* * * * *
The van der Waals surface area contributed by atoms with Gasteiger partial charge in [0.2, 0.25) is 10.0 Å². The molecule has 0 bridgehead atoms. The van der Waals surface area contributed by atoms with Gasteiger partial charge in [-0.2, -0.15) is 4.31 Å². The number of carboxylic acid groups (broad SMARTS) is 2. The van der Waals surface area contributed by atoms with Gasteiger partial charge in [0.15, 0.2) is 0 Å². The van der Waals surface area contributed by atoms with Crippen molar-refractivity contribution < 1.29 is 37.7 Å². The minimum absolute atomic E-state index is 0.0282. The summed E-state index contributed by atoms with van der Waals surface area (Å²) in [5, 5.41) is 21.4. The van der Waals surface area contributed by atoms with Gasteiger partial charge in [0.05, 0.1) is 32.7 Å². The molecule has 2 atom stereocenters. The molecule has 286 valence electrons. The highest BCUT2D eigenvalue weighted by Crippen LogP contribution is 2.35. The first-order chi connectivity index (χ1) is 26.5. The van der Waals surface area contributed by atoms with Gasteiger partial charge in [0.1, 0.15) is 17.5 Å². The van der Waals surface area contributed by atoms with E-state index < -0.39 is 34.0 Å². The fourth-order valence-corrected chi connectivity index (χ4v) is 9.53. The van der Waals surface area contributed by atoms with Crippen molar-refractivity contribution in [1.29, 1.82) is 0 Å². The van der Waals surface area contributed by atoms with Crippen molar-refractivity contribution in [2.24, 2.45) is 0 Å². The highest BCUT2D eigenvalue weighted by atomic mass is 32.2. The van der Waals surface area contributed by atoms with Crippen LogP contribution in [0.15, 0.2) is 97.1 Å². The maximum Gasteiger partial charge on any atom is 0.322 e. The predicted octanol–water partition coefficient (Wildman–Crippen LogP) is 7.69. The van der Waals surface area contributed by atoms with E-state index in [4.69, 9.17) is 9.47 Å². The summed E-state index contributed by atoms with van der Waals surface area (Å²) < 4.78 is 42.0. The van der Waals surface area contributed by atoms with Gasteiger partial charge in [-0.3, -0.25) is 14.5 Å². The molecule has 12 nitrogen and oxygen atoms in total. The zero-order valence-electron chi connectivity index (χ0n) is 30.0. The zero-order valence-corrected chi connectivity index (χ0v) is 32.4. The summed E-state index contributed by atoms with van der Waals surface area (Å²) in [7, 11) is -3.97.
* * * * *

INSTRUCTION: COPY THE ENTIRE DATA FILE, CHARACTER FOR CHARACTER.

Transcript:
The van der Waals surface area contributed by atoms with Gasteiger partial charge in [0.2, 0.25) is 10.0 Å². The molecule has 0 bridgehead atoms. The van der Waals surface area contributed by atoms with Gasteiger partial charge in [-0.2, -0.15) is 4.31 Å². The number of carboxylic acid groups (broad SMARTS) is 2. The van der Waals surface area contributed by atoms with Gasteiger partial charge in [0.15, 0.2) is 0 Å². The van der Waals surface area contributed by atoms with Crippen molar-refractivity contribution < 1.29 is 37.7 Å². The minimum absolute atomic E-state index is 0.0282. The summed E-state index contributed by atoms with van der Waals surface area (Å²) in [5, 5.41) is 21.4. The van der Waals surface area contributed by atoms with Gasteiger partial charge in [0.05, 0.1) is 32.7 Å². The molecule has 2 atom stereocenters. The molecule has 286 valence electrons. The highest BCUT2D eigenvalue weighted by Crippen LogP contribution is 2.35. The first-order chi connectivity index (χ1) is 26.5. The van der Waals surface area contributed by atoms with Gasteiger partial charge in [0.1, 0.15) is 17.5 Å². The van der Waals surface area contributed by atoms with E-state index < -0.39 is 34.0 Å². The fourth-order valence-corrected chi connectivity index (χ4v) is 9.53. The van der Waals surface area contributed by atoms with Crippen molar-refractivity contribution in [1.29, 1.82) is 0 Å². The van der Waals surface area contributed by atoms with Crippen molar-refractivity contribution in [2.24, 2.45) is 0 Å². The highest BCUT2D eigenvalue weighted by atomic mass is 32.2. The van der Waals surface area contributed by atoms with Crippen LogP contribution in [0.15, 0.2) is 97.1 Å². The maximum Gasteiger partial charge on any atom is 0.322 e. The predicted octanol–water partition coefficient (Wildman–Crippen LogP) is 7.69. The van der Waals surface area contributed by atoms with E-state index in [4.69, 9.17) is 9.47 Å². The summed E-state index contributed by atoms with van der Waals surface area (Å²) < 4.78 is 42.0. The van der Waals surface area contributed by atoms with Gasteiger partial charge in [-0.3, -0.25) is 14.5 Å². The molecule has 12 nitrogen and oxygen atoms in total. The zero-order valence-electron chi connectivity index (χ0n) is 30.0. The zero-order valence-corrected chi connectivity index (χ0v) is 32.4. The summed E-state index contributed by atoms with van der Waals surface area (Å²) in [7, 11) is -3.97.